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Can someone please direct me to a tutorial where I can learn more about how to model flooding using data from gauging stations along rivers using QGIS?

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Does it have to be in qgis? ESRI has an Arc Hydro product that may meet your need. –  Dano Oct 20 '12 at 16:11
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Have you at least done a quick Google search? What have you found so far? –  R.K. Oct 20 '12 at 16:44
    
Google hasn't delivered what I'm looking for - just tantalizing snippets which don't actually show me the correct procedure to follow. QGIS is all that I have right now, otherwise Arc Hydro would have been perfect. –  Bernie Oct 20 '12 at 19:35
    
For the QGIS plugins, use the "Fetch Python Plugins..." item in the the menu. You should at least get access to the Official Repository 2. –  Willy Oct 21 '12 at 12:15
    
I managed to fetch the plugins earlier, but only from the official repository. Since the r.hazard.flood plugin is not listed, I attempted to connect to the Osgeo repository. The connection was successful, but did not list the option I was looking for. –  Bernie Oct 21 '12 at 17:53

4 Answers 4

If you use GRASS GIS as backend in QGIS (via QGIS-GRASS toolbox or Sextante plugin), you can use a range of hydrological tools. See http://grass.osgeo.org/wiki/Hydrological_Sciences for options.

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Thanks, I've seen the page and it was most interesting. Because I'm just starting out with the more advanced functions, I was looking for tutorials which could help me figure out the correct way of rendering maps which can be used to model flooding. –  Bernie Oct 20 '12 at 19:33
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Maybe this is interesting: svn.osgeo.org/grass/grass-addons/grass6/raster/r.hazard.flood/… (installation: "g.extension r.hazard.flood"). –  markusN Oct 21 '12 at 7:08
    
Thanks, that's exactly what I was looking for. Just a really stupid question though - how do I go about 'fetching' the plugin? –  Bernie Oct 21 '12 at 12:04
    
Ok, figured it out where to find r.hazard.flood. Thanks to everyone for pointing me in the right direction :) –  Bernie Oct 23 '12 at 18:10
    
This does not look like a tutorial as requested by the asker. –  PolyGeo Jul 23 at 1:04

The GRASS recommendation from @markusN is a good one. Another option, although it's not integrated into QGIS, is the Gerris Flow Solver. GFS is a tremendously powerful hydraulic and hydrological modeling tool. From the site:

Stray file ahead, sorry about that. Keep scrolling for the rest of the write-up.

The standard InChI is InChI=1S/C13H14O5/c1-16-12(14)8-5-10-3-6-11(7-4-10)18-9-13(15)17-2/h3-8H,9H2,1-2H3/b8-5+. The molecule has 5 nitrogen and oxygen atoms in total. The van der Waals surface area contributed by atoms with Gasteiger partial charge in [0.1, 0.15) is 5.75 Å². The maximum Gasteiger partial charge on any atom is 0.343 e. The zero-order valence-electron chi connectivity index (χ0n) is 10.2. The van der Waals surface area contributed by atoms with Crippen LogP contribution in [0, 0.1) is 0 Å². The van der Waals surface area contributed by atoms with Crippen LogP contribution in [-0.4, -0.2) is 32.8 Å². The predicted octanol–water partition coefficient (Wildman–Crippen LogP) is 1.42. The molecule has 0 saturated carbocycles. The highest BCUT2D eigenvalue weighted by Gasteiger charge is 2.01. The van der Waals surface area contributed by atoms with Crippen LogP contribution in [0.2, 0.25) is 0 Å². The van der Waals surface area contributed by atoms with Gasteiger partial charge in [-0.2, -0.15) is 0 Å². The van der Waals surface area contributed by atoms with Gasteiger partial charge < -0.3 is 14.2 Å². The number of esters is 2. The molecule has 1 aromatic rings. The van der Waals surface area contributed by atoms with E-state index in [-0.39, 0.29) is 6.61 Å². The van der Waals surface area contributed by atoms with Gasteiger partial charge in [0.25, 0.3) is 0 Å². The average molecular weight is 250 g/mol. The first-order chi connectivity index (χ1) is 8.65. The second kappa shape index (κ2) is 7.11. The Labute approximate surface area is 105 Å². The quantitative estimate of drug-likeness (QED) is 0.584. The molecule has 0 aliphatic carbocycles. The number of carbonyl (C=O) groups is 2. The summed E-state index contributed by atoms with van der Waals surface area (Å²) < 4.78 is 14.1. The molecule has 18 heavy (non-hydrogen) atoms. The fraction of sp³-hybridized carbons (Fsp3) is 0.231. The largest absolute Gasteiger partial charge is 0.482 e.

Gerris is a Free Software program for the solution of the partial differential equations describing fluid flow. The source code is available free of charge under the Free Software GPL license.

Gerris was created by Stéphane Popinet and is supported by NIWA (National Institute of Water and Atmospheric research) and Institut Jean le Rond d'Alembert.

A brief summary of its main features:

  • Solves the time-dependent incompressible variable-density Euler, Stokes or Navier-Stokes equations
  • Solves the linear and non-linear shallow-water equations
  • Adaptive mesh refinement: the resolution is adapted dynamically to the features of the flow
  • Entirely automatic mesh generation in complex geometries
  • Second-order in space and time
  • Unlimited number of advected/diffused passive tracers
  • Flexible specification of additional source terms
  • Portable parallel support using the MPI library, dynamic load-balancing, parallel offline visualisation
  • Volume of Fluid advection scheme for interfacial flows
  • Accurate surface tension model
  • Multiphase electrohydrodynamics

There is also a very detailed tutorial on the Karamea river, in New Zealand. If you follow that example you will learn a lot about the software, flood visualization, and hydraulic modeling.

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Thank you so much! GFS looks great and I will certainly give it a try. –  Bernie Oct 21 '12 at 6:07

Have a look at Crayfish for QGIS

http://plugins.qgis.org/plugins/crayfish/

"Crayfish is a plugin (extension) developed by Lutra Consulting for the free and open source GIS platform Quantum GIS (QGIS).

The Crayfish plugin aspires to be a complete set of pre and post-processing tools for hydraulic modellers using TUFLOW, ISIS 2D and other modelling packages."

http://www.tuflow.com/

Personally, I have no experience with it.

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Thanks, found the plugin and will play around with it to see what all I can do with it. –  Bernie Oct 21 '12 at 15:13
    
This does not look like a tutorial as requested by the asker. –  PolyGeo Jul 23 at 1:04

Sort of depends where you are (which country) on what software and methods are usually used or are standardised on - some councils, state governments and governments have required methods. Also what sort of area are you looking at modelling ? Urban, rural ???

eg for Australia have a read of the www.arr.org.au site. They are in the process of releasing updated guidelines and some state governments are in the process of releasing their required methods. drafts chapters of their new releases www.arr.org.au/downloads-and-software/chapters/

QGIS and SAGA are very useful

WBN have released a tuflow plugin for QGIS back in april (2014)

They also have a tutorial for using qgis to prepare models for tuflow http://www.tuflow.com/GIS%20Platforms.aspx?QGIS_and_SAGA http://wiki.tuflow.com/index.php?title=Main_Page

Drains for urban pipe and drain flow (required by some councils) also for flows into pipe and drains for tuflow www.watercom.com.au/download.html

Can download hecas for free

In the US be very careful about units as some states use metric and some US imperial for their data.

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